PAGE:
Some people say that Barack Obama is an elitist. They say that the presidential hopeful looks down on the rest of the American public, believing that he is better than all of them. He may be trying to present an image of hope for the country, but most folks have a problem with elitism. At the same time, they don’t want some unqualified schmuck to get the office in the White House either and therein lies the quandary of elitism.

Better, But Not Better

When we look to leaders like Barack Obama, we expect them to be better equipped to run things. The same can be said about guys like Steve Jobs and Bill Gates who run some rather successful companies. We want them to be better than us at what they do. We want to be led by someone who is inspired, knowledgeable, and well-skilled.

Ironically, we also want these leaders to be “one of us”, in the sense that we share the same interests, views, and opinions. It’s also admirable when a leader is well-grounded and humble. We want him to be one of the boys. We don’t want someone to look down on us, pushing us off into a corner because we are not worthy of his presence.

In this way, we want the person in charge to be better than us without activating the inferiority complex in all of us. This leader should inspire us to be smarter, faster, and stronger. We want this leader to be better without actually acting like he is any better.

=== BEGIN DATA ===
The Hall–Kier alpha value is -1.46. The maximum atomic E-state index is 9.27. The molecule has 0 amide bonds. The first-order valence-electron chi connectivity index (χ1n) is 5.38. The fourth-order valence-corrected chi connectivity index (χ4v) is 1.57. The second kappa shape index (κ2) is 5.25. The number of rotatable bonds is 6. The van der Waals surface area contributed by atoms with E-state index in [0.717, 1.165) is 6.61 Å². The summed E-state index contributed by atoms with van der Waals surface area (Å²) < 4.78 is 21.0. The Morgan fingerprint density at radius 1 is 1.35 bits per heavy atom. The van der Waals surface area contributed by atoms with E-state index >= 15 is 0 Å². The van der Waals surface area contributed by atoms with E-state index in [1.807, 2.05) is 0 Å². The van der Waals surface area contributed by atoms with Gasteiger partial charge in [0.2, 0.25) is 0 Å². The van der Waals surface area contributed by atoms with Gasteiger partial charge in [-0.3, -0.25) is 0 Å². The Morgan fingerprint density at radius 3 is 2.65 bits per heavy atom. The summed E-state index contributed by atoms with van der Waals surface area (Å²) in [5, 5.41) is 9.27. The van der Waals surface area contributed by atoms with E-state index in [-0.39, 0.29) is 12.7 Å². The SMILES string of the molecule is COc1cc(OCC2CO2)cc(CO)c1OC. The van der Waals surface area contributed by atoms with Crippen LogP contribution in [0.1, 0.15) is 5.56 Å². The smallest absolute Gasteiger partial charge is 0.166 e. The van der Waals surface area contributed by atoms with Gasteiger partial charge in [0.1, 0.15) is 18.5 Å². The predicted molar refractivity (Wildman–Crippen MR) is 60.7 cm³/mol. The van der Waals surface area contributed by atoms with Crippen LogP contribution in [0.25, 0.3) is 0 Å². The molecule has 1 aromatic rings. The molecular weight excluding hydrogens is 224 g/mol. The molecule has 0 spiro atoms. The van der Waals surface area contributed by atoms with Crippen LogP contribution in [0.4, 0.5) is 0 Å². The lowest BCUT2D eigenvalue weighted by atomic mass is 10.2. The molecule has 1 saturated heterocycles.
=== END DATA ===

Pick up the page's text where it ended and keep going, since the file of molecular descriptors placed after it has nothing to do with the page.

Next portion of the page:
I’m a Victim of Elitism

I’m a pretty competitive person and I work hard at what I do. As a result, I am constantly comparing myself to others. Looking to people who are more successful than I am, I can feel motivated to improve my lot in life. That’s a good thing. However, when you look to people who are less successful, less skillful, or less knowledgeable, there appears to be some innate tendency to look down upon them. They say that it’s lonely at the top, but it’s comforting to look down upon everyone at the bottom.

For this reason, we may be led to believe that society should be governed by the upper echelon of its citizens. We look to people who are especially skilled or well-educated, because they may be better suited to make the right decision for everyone. You wouldn’t want an ignorant person to make all of your decisions, would you? You want solutions that are well-researched and explored, right?

At the same time, you want everyone to have their say. We live in a democratic society and everyone is supposed to be viewed as equals. Elitism is quite the double-edged sword. What’s your take?